Q68            Sarah Owen: When it comes to continuity of care—particularly when caring for people with Alzheimer’s and dementia—I used to be one of those care workers who would go into people’s homes, and building a relationship and trust is incredibly important. I remember that for the first three times I visited one woman, she would only let me sit on her doorstep. What plans will you have for specifically addressing the skills gap and retaining skills when it comes to caring for people with dementia and Alzheimer’s in the community?

Helen Whately: You have experienced it as a care worker. I absolutely defer to you in that experience. I have spent time with care workers and have seen, alongside them, the sort of relationship between a care worker and somebody with dementia, and how important it is to have that trusted relationship, as you say.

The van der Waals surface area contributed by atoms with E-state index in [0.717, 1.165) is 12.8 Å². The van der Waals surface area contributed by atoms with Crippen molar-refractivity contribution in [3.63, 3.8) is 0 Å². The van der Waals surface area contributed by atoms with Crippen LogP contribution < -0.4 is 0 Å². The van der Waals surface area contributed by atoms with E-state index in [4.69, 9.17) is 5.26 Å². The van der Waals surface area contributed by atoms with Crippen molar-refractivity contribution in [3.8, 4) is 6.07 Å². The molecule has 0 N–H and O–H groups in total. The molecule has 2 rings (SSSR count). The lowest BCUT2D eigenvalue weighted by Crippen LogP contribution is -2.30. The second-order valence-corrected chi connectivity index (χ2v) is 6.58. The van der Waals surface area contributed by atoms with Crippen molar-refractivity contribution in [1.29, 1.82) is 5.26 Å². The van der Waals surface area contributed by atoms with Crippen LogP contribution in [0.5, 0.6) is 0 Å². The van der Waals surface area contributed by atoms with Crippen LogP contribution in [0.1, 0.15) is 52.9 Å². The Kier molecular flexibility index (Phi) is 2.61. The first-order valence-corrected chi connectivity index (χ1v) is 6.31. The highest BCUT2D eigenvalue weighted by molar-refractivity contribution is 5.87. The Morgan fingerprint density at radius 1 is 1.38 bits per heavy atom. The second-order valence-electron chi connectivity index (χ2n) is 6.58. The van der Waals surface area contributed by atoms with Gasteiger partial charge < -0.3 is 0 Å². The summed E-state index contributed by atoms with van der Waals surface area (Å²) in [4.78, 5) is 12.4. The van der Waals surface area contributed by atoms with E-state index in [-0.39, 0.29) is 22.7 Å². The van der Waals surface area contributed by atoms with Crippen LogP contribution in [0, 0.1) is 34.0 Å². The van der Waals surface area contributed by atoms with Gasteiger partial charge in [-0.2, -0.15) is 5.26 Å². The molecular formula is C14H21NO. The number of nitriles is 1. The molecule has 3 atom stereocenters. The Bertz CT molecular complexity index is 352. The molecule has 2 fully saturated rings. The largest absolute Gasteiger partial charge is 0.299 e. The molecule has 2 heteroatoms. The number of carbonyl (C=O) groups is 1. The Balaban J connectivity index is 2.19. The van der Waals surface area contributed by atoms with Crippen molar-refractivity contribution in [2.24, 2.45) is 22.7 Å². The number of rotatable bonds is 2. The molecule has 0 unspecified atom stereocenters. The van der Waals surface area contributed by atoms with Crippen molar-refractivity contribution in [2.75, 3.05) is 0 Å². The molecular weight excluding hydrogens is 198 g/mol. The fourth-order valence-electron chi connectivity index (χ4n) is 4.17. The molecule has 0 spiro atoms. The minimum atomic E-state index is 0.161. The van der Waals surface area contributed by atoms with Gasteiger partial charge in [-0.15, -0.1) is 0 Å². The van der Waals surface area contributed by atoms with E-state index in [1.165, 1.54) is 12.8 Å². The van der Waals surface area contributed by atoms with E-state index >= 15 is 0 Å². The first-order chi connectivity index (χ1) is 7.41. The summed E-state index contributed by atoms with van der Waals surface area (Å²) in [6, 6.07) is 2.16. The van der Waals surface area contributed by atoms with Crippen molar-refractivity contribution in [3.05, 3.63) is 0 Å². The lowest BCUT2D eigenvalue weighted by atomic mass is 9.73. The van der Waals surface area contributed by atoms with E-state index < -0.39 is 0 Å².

Skills for Care does a huge amount of work on this already, supporting the care workforce and training the care workforce. We recently appointed a chief nurse for social care, Deborah Sturdy. It is a new role. She is doing a fantastic job as a leader and point of contact for the social care workforce. As I said, our reforms will include ambitions for the workforce, including looking at how we make sure that we have a workforce who can develop the right skills, and progress through their care career.

Q69            Sarah Owen: One last quick question. Do you think that care workers should be paid between travel times? If so, will that be written into legislation as part of the reforms?